Struggling to compete with Intel, second-place chipmaker achieves success with a chip that provides a smooth migration path to 64-bit computing
For more than two decades, chipmaker Advanced Micro Devices Inc. was dismissed as a "socket stealer," a company that gained share in the desktop PC market by producing processors that copied chips made by market leader Intel and sold for a lower price. In the past year, that perception has changed. AMD has brought out innovative products that have been embraced by computer makers and customers. And Intel has been forced to follow the lead of its much smaller rival to slow AMD's gains in the enterprise server market.
Intel provided AMD with an opening last year when it introduced Itanium, a 64-bit chip that isn't compatible with Intel's 32-bit chips and can't run software written for the x86 standard without being recompiled. As appealing as 64-bit power might be to computing-hungry businesses, adopting Itanium would force them to make a clean break from their 32-bit systems and their huge installed base of applications, a costly move that many business-technology managers are reluctant to make.
AMD responded to that opportunity with Opteron, a chip that can run 32-bit and 64-bit x86 code. And it's paying off in a big way. In the past six months, top-tier computer makers such as Hewlett-Packard, IBM, and Sun Microsystems introduced enterprise servers based on the Opteron chip.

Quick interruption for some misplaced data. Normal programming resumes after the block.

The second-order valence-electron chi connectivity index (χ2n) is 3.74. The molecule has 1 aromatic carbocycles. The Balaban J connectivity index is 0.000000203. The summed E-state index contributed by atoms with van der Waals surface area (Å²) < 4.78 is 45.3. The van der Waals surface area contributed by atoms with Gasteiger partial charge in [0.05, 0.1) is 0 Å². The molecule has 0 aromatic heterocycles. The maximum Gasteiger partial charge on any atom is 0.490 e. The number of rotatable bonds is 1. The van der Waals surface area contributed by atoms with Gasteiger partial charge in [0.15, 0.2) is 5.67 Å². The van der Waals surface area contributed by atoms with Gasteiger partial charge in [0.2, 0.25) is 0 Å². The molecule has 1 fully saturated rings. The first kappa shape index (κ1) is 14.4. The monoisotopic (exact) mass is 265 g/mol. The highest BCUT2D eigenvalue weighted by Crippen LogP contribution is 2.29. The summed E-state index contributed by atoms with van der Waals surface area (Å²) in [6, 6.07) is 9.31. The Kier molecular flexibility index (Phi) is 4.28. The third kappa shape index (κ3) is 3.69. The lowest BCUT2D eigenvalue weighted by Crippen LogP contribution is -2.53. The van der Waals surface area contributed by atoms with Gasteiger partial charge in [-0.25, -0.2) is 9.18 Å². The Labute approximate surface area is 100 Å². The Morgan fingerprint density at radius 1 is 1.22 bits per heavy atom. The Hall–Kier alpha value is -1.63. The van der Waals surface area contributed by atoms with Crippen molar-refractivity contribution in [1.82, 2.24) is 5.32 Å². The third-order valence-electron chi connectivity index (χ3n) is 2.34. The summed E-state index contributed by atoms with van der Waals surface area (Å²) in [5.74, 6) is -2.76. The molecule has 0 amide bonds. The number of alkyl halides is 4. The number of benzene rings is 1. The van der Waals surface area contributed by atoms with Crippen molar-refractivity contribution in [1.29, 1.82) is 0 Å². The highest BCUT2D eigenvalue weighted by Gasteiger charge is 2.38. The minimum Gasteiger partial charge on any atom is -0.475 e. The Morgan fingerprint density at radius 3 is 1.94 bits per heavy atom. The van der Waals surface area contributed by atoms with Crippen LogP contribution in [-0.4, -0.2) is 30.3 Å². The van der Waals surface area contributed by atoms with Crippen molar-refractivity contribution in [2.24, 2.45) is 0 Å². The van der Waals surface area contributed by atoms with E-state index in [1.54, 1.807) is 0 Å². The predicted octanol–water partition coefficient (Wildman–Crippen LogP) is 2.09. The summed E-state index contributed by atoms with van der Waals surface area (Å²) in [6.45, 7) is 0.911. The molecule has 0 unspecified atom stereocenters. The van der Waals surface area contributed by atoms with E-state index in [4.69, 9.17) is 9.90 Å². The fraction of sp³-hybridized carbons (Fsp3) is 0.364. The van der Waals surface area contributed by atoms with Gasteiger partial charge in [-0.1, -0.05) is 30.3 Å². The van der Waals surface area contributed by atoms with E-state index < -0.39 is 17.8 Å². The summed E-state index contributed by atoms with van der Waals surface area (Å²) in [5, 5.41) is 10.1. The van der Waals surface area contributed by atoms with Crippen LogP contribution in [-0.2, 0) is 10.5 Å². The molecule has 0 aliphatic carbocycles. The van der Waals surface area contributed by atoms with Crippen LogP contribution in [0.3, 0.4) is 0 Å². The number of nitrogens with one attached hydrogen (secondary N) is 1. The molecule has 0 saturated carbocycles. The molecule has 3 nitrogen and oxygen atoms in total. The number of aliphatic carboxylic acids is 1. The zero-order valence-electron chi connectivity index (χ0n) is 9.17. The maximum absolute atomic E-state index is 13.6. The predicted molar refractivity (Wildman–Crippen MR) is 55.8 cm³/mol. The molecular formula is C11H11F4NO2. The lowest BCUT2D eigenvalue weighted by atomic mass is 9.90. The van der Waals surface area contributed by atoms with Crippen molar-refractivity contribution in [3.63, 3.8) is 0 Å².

"Intel left an opening big enough to drive a truck through, and we put Opteron in it," says Barry Crume, director of AMD's server and workstation group. "We've taken a page out of their book. We did the exact thing that made Intel a success--paid attention to the existing software base."
AMD is on a roll, but the chipmaker still faces many challenges ahead, says AMD CEO Hector Ruiz. "We have lofty ambitions."
AMD CEO Hector Ruiz, who became chairman in April, says the company is on a roll. "For perhaps the first time, we're actually seeing AMD focused long term, not on a skirmish or a battle in a particular quarter," he says. "There's a method to our madness in 64-bit computing, and we'll capitalize on the position we've created."
AMD's enterprise push dates back to 2001, when it introduced the Athlon MP processor and began to make inroads into the workstation, server, and multiprocessing markets. But it wasn't until the company introduced Opteron in April 2003 that computer makers and technology buyers began to take AMD seriously, says Nathan Brookwood, an analyst at research firm Insight 64.
Although AMD's Athlon MP was often benchmarked with a 10% to 20% performance advantage over Intel's Xeon offerings at the time, that difference "was hardly worth [computer makers] building up an AMD infrastructure and trying to convince customers that AMD was as good or as reliable as Intel," Brookwood says.
But, when computer makers looked at Opteron and its ability to run both 32-bit and 64-bit code, then saw that Intel was focusing on an incompatible 64-bit Itanium architecture, they discovered that "a lot of customers were now interested" in using chips from AMD, he says.
Intel's decision to dedicate its development and marketing resources to Itanium for the 64-bit market dates back to the early and mid-1990s, when most industry experts thought the x86 architecture was going to run out of steam around the year 2000. Intel wanted a microprocessor architecture that could grow for a decade or two, and adopted an architecture for Itanium that originally was developed in conjunction with HP. Intel didn't believe that adding 64-bit extensions to its 32-bit chips was a good approach for the long run.
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